HAMPSTEAD – The Greatest Show on Earth has taken the place of the Invention Convention at Hampstead Central School. Over the years, enthusiasm for participating in the Invention Convention waned, and teachers Kate Jenkins and Pat Huntington this year decided to make a change; the Greatest Show on Earth was born.
As with the Invention Convention, funding was provided by the Hampstead Education Foundation. A grant was provided and all the participants will receive recognition for their scientific endeavors. Huntington and Jenkins said they were grateful to the Foundation for helping to promote critical and creative thinking in the school’s young students. Principal Dillard Collins supplied all the entrants with Husky shirts.
Jenkins and Huntington said the event is intended to encourage students to do independent, creative, and critical thinking and research on a project relating to science and particularly to the earth. They could pick a topic such as weather, do a project such as building a volcano simulator, or research and present a collection or something demonstrating recyclable art.
“We encouraged them to pick something that they wanted to teach others about,” Huntington said.
This first year, 16 students entered the event. Hannah Bernard, 6, a student in Cathy Wisecarver’s first grade class did a project about making ice cream. She offered several different methods. “We are adding salt to the ice to make this colder quicker,” Hannah said. “I have an ice cream ball and an ice cream machine but I like the one I am doing here that makes ice cream from scratch the best.”
Hannah’s parents helped out as needed, fetching ice or more ingredients, but Hannah was busy stirring and making her ice cream herself and thoroughly enjoying it. Across the room Ethan Flaherty, 7, a second grader in Cara Gordon’s classroom, had a huge collection of rocks, minerals and petrified objects.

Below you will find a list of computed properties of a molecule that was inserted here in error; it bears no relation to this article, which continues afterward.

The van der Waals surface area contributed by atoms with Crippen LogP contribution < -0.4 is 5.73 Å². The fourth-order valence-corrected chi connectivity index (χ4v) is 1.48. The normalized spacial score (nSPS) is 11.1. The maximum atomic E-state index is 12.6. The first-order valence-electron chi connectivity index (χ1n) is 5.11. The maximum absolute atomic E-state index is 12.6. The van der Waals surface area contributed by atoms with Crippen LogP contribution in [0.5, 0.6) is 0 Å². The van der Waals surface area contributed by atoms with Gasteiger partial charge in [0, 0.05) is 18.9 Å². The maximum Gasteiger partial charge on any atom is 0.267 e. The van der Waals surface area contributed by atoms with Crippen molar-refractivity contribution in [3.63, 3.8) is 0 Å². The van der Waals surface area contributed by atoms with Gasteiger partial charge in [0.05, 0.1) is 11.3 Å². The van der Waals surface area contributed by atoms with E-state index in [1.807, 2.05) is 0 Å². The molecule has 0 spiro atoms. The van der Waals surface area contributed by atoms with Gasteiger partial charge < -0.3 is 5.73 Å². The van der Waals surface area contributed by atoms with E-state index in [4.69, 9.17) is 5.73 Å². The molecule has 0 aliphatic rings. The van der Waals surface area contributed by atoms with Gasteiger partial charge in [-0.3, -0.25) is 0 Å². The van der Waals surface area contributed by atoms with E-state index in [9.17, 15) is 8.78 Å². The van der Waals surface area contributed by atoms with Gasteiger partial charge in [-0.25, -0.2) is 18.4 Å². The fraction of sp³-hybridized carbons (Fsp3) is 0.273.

“My grandmother gave me her collection,” he said. “This is only a little of it. I researched and learned about these.” Ethan’s mother, Tracey Flaherty, said she had helped with organizing the research and getting the information printed on cards, but it was Ethan’s passion for the collection that motivated both of them.
“Ethan and I both learned so much doing this,” she said.
“I have rocks, minerals, diamonds, dinosaur teeth, barracuda and shark teeth, ash from Mount St. Helens, petrified wood, fool’s gold, a fossilized leaf and an arrowhead and lots of other things,” Ethan said. “Some of these things came from Brazil, some from Mexico, some from Africa. My favorite is the Herkimer diamonds, but the fossilized dinosaur poop is interesting. It was turned into explosives in World War I.”
Fourth grade student Vera Backman did a science experiment to see which of several types of bread got moldy first. She started it a little less than a month ago and the results were plainly evident. “I used white and whole wheat bread from the store, white and whole wheat homemade bread, and the homemade white bread got moldy first,” she said. “The store bought white bread hasn’t gotten moldy yet. I think that is because the store-bought white bread has preservatives in it and the homemade white used bleached flour.”
She was animated as she showed off her bread specimens and said she had enjoyed doing the experiment.
Many of the school staff supported the event by staying on long after the close of school to help set up the exhibits and then to act as judges.
The other students with exhibits and presentations include: Ryan Lucca, grade 1, Planets; Cameron Wintle Newell, grade 2, Weather; Emma Gordon, grade 2, Crystals; Evelyn Morin, grade 2, Volcano Simulator; Sophia Phaneuf, grade 2, Volcano Simulator; Jackson Collins, grade 2, Bearded Dragon; Hannah Squires, grade 2, Recyclable Art; Evan Kuhl, grade 3 and Eric Kuhl, grade 4, The Effect of Salt on the Boiling Temperature of Water; Ben Perry, grade 3, Recycled Toy Boat; Mark Lucca grade 3, Lightning; Matty Lazzaro, grade 3, Science Experiments; and, Daniel Power, grade 4, A Collection.